A decade after the recession, Millennial spending habits have changed.
Millennials spend money in ways their parents and grandparents didn’t and the reasons are related to the new economic reality that they face.
Recession-scarred millennials are often fearful of credit, especially seeing as many millennials are drowning in student loan and credit card debt. Nick Molnar, the CEO of one of Australia’s fastest-growing fintech companies, explains, “During the 2008 financial crisis, I had just turned 18 and the message that went around society was: ‘Don’t spend money you don’t have.” Now, millennials are taking interesting steps to pay for basic products like clothes. “The millennial generation started spending money differently from any previous generation because of that life-defining moment at the time that they became an adult, it meant that they preferred to spend their own money because they didn’t want to engage in credit and interest-bearing loans,” Nick told Business Insider.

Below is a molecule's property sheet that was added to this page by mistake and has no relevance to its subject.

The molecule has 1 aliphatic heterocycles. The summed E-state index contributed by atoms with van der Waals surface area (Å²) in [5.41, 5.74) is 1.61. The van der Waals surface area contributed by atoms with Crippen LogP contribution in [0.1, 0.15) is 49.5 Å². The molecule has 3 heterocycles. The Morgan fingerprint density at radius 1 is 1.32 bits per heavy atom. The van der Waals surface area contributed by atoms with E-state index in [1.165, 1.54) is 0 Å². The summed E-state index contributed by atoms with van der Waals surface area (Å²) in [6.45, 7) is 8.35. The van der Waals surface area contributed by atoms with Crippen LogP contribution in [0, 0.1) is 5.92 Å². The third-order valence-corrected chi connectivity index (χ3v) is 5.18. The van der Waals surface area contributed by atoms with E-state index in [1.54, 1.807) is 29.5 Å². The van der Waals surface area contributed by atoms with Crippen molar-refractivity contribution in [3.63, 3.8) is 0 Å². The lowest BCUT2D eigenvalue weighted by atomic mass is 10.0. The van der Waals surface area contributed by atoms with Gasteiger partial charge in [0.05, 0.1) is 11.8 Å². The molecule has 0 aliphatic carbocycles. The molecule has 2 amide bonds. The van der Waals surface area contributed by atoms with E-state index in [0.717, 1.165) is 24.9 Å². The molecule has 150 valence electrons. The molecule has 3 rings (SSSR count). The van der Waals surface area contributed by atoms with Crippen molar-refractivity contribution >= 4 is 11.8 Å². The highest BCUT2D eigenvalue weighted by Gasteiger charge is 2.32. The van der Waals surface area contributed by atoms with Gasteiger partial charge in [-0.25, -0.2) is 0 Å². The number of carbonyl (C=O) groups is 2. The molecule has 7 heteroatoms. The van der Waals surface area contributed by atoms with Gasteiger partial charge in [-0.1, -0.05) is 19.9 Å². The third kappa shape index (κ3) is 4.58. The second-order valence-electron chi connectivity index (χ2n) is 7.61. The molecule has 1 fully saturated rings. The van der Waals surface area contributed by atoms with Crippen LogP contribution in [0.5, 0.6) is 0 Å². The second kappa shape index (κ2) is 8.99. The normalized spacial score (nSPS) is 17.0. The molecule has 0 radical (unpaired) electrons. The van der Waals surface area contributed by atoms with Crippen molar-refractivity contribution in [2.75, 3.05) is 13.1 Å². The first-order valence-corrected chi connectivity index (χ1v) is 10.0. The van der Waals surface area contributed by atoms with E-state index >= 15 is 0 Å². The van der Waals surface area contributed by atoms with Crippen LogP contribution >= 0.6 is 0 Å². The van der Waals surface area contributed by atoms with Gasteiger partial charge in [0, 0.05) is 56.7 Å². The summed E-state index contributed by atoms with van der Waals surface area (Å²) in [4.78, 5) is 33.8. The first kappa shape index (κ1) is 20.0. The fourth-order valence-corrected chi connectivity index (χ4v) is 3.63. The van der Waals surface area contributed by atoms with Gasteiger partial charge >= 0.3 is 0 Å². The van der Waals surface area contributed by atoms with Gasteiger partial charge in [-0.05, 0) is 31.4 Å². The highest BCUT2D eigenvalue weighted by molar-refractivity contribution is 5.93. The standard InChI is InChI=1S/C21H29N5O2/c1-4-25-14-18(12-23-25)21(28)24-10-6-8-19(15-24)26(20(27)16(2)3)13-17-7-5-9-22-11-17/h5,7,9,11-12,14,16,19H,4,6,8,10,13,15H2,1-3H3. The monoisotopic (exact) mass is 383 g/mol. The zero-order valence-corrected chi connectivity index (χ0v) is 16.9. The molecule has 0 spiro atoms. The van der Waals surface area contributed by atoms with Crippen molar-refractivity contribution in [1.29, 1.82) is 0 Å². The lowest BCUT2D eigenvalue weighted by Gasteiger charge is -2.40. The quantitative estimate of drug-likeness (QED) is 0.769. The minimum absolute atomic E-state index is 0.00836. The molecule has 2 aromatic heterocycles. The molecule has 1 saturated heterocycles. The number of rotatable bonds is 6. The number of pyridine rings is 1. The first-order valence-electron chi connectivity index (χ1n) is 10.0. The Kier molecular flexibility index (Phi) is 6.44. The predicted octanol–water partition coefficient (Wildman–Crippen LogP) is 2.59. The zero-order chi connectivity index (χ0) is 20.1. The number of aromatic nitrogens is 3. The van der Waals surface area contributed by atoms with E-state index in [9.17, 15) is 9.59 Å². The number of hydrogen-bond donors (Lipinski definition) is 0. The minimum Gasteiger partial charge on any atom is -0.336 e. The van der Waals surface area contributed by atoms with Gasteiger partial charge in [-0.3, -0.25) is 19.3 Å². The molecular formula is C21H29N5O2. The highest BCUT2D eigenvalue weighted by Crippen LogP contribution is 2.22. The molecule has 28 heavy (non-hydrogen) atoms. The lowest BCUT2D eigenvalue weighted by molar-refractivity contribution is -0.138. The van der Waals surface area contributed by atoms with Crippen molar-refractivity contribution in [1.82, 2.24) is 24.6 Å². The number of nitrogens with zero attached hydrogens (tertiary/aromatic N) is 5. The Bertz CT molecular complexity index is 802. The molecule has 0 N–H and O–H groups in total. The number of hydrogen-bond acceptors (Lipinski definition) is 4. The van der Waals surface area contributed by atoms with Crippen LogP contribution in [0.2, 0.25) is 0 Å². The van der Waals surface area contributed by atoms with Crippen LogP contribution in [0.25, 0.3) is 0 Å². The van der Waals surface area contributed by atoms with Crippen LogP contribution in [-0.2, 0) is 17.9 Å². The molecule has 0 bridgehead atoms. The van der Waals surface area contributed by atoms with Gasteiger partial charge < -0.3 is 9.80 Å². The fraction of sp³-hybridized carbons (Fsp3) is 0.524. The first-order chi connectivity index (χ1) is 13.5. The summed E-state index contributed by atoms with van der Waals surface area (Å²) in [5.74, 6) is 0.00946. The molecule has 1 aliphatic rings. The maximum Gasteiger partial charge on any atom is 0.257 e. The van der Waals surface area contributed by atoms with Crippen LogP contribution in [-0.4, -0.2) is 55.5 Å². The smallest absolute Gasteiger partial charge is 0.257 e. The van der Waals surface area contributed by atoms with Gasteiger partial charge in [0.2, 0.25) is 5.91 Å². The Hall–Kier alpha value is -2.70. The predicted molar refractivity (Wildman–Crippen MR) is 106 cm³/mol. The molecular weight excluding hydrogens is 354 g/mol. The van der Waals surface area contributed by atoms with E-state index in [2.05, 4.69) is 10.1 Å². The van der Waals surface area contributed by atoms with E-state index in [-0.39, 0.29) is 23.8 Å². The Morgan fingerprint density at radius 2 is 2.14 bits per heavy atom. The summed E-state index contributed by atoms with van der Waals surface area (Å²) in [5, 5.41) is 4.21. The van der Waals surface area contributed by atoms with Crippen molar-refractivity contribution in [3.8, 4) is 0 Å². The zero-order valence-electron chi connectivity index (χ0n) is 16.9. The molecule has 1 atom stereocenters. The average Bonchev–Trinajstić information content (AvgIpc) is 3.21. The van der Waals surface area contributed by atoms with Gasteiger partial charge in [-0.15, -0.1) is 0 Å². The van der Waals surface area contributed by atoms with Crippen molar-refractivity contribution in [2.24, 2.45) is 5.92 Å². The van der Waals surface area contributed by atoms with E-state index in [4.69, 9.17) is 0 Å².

Because of the new economic reality faced by millennials, Nick launched Afterpay, a service that allows you to buy a product now and pay for it later. It allows consumers to pay for their purchases in a series of smaller installments. For example, if you want to buy a new shirt that costs $50, you could pay $10 per week over the course of five weeks. Afterpay is free for the customer, as they make their money from retailers, who spend 4%-6% of each purchase to Afterpay. This allows millennial consumers to afford things they normally wouldn’t be able to, while also bringing retailers much-needed business.
Since its launch, Afterpay has become incredibly popular and has spread to the UK and US. Over 6,500 retailers have signed up for the service in the last 15 months, including several big brands like Levi’s.